As of September 16, DPH has recorded 22 infections among San Franciscans aged 0-4 or 3.4 percent of the month’s total so far; 5-11 9 infections or 1.4 percent; 12-17 16 infections or 2.5 percent; 18-20 12 infections or 1.9 percent; 21-24 30 infections or 4.6 percent; 25-29 49 infections or 7.6 percent; 30-39 125 infections or 19.3 percent; 40-49 91 infections or 14 percent; 50-59 96 infections or 14.8 percent; 60-69 87 infections or 13.4 percent; 70-79 57 infections or 8.8 percent; and those San Franciscans aged 80 and older have recorded 54 infections or 8.3 percent of the total infections so far in September. The numbers confirm that San Franciscans aged 60 and above continue to record a significantly higher proportion of the City’s recorded covid infections since the beginning of the year.

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Mark Rabine has lived in the Mission for over 40 years. "What a long strange trip it's been." He has maintained our Covid tracker through most of the pandemic, taking some breaks with his search for the Mission's best fried-chicken sandwich and now its best noodles. When the Warriors make the playoffs, he writes up his take on the games.

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  1. Hey Mark,
    It doesn’t seem like many folks are paying attention to these numbers very much anymore as people move on, mandates and restrictions evaporate, etc. The incontrovertible facts are also render a daily or weekly “count” (that is not even accurate) pretty meaningless:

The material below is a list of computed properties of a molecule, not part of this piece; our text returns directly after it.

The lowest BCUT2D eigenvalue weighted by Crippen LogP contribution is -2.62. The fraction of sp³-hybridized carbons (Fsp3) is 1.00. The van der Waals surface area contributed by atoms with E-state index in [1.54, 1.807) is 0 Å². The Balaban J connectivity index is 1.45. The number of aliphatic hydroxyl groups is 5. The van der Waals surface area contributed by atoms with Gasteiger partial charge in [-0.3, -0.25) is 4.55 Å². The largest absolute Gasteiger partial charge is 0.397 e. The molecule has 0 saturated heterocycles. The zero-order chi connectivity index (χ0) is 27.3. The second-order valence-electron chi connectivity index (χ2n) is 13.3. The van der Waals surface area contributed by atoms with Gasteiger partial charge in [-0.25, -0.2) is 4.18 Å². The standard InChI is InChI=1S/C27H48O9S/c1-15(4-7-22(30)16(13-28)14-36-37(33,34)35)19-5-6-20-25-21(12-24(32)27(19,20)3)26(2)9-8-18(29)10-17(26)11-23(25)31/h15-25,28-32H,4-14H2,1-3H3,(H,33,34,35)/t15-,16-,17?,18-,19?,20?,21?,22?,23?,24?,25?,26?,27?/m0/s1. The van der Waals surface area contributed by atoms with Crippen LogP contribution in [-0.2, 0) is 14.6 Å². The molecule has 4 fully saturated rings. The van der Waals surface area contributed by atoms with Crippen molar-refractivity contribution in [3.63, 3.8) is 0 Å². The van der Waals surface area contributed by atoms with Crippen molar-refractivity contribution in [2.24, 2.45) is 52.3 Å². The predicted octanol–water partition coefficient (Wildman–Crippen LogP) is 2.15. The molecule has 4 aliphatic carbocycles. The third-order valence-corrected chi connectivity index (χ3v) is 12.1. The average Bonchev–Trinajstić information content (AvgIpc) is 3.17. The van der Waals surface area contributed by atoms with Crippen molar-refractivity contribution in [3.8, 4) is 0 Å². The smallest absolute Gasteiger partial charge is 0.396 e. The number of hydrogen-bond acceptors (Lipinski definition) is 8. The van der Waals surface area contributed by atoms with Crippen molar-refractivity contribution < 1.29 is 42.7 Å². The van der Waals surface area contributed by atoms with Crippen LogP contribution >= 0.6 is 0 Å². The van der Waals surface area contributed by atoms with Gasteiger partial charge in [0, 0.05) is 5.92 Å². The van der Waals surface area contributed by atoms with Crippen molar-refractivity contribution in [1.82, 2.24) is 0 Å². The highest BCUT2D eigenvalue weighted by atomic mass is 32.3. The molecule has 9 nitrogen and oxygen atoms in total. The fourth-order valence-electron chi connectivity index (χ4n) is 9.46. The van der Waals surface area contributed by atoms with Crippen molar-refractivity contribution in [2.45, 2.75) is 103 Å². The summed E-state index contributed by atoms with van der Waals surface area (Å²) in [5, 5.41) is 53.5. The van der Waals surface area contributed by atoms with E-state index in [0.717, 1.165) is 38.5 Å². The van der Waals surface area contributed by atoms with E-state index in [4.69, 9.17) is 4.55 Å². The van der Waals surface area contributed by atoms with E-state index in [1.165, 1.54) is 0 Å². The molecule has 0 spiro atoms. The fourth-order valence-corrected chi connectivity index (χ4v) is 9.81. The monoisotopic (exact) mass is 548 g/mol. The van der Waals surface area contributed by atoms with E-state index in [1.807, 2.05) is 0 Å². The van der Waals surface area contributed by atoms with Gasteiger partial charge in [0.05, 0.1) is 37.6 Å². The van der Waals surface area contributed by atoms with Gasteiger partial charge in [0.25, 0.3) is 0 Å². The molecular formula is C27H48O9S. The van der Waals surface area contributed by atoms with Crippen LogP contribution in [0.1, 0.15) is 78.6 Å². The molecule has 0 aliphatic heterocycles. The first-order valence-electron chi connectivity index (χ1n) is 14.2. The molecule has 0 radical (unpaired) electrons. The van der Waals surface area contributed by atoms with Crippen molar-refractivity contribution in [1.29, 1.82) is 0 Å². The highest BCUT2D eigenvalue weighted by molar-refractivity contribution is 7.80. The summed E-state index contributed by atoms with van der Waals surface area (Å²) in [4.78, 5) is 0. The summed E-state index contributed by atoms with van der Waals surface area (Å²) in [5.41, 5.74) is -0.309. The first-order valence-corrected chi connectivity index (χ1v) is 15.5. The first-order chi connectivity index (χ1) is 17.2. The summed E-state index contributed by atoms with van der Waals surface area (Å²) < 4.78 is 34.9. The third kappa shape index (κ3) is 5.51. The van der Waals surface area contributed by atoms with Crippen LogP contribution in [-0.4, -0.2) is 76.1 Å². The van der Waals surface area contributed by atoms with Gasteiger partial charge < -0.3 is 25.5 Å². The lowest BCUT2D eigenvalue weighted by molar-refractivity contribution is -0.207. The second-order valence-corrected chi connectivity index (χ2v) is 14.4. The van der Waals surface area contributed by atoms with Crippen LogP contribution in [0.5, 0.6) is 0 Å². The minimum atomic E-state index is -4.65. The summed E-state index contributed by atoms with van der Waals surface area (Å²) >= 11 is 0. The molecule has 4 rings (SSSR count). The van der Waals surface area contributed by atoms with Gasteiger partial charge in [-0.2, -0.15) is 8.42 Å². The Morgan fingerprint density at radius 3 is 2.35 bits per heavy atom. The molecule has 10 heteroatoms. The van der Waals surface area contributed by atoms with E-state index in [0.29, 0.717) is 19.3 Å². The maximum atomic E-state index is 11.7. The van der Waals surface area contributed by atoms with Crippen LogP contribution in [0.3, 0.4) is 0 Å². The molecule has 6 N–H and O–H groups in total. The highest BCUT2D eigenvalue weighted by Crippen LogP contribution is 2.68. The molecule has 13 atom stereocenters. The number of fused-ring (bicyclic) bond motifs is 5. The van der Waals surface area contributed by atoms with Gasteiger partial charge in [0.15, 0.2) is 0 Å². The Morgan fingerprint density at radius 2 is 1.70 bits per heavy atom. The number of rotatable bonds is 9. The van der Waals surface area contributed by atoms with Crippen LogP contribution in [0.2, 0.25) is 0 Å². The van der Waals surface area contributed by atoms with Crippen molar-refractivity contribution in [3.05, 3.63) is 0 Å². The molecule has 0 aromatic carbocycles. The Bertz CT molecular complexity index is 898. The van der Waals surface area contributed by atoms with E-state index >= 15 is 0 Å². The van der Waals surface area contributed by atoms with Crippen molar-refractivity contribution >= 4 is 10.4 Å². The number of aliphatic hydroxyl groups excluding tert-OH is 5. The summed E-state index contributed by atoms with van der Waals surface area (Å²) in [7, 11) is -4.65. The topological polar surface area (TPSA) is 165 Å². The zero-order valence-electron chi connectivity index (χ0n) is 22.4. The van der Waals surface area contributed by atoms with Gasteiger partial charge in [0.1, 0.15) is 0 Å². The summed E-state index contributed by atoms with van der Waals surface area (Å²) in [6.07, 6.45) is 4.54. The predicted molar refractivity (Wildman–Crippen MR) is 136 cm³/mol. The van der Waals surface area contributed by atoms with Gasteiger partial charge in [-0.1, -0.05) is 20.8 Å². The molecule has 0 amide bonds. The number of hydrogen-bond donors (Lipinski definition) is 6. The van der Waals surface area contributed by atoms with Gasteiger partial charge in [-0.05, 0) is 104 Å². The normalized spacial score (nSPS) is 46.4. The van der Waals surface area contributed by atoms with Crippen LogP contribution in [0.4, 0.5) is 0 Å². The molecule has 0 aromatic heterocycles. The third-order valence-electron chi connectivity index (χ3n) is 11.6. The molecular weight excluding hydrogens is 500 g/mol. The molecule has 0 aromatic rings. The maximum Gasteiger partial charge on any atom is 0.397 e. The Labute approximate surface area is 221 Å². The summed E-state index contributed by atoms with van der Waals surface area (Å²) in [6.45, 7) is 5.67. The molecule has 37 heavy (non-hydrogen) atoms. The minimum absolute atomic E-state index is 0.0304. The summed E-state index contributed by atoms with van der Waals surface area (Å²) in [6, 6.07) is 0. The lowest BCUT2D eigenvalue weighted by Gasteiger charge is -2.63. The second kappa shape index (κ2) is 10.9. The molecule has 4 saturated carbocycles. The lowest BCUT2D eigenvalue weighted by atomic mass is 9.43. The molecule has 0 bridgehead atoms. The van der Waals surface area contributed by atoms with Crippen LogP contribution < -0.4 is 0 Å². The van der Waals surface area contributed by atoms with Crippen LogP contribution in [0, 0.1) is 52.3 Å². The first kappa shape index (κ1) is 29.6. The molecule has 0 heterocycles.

1. SARS CoV2 will circulate among humans forever.
    2. It will infect 93-98% of everyone in the next few years.
    3. Practically anyone under 60 in reasonably good health with suffer very mild symptoms and are unlikely to be hospitalized or killed: https://sf.gov/data/covid-19-population-characteristics#age
    4. Vaccines significantly reduce the harms that come from infection, having the most impact among the elderly and the frail.

    Given those, what does it matter if incorrectly calculated daily case/ death counts are going up or down?The only purpose it serves is to feed anxiety and fear and provide fuel for the last few remaining folks in the “restrictions forever” crowd.
    It is time to start looking at who benefitted most from the old policies and who paid the biggest price for those. It seems the very rich got very much richer and poor folks were put most at risk of encountering the disease while simultaneously suffering the most from the restrictions while the lap toppers stayed mostly high and dry. Got any numbers on those?

  2. Thanks for this, Mark.

    FYI, all: BART is voting TODAY (Thursday, 9/22) on whether to keep the mask mandate or not. If you want to keep it, call in to the BART board meeting today at 5 p.m. PST to demand a continuation of the mask mandate.

    BART board meeting Zoom link:

    https://us06web.zoom.us/j/84790372291

    or

    Zoom phone number, to call in and comment at 5 p.m.: 833-548-0282
    Login code: 847-9037-2291

    Senior and Disability Action has a great action guide for public comment, or sending an e-mail: https://mobile.twitter.com/sdaction1/status/1572738615725428737

    Let’s fight to keep the mask mandate on BART!

    1. BTW, Senior and Disability Action in SF is doing so much great work to fight for better Covid protections in the Bay Area. Anyone who’s feeling a sense of despair about the dismal lack of Covid mitigation measures in the Bay Area these days, I highly recommend joining up with them. It feels good to take action.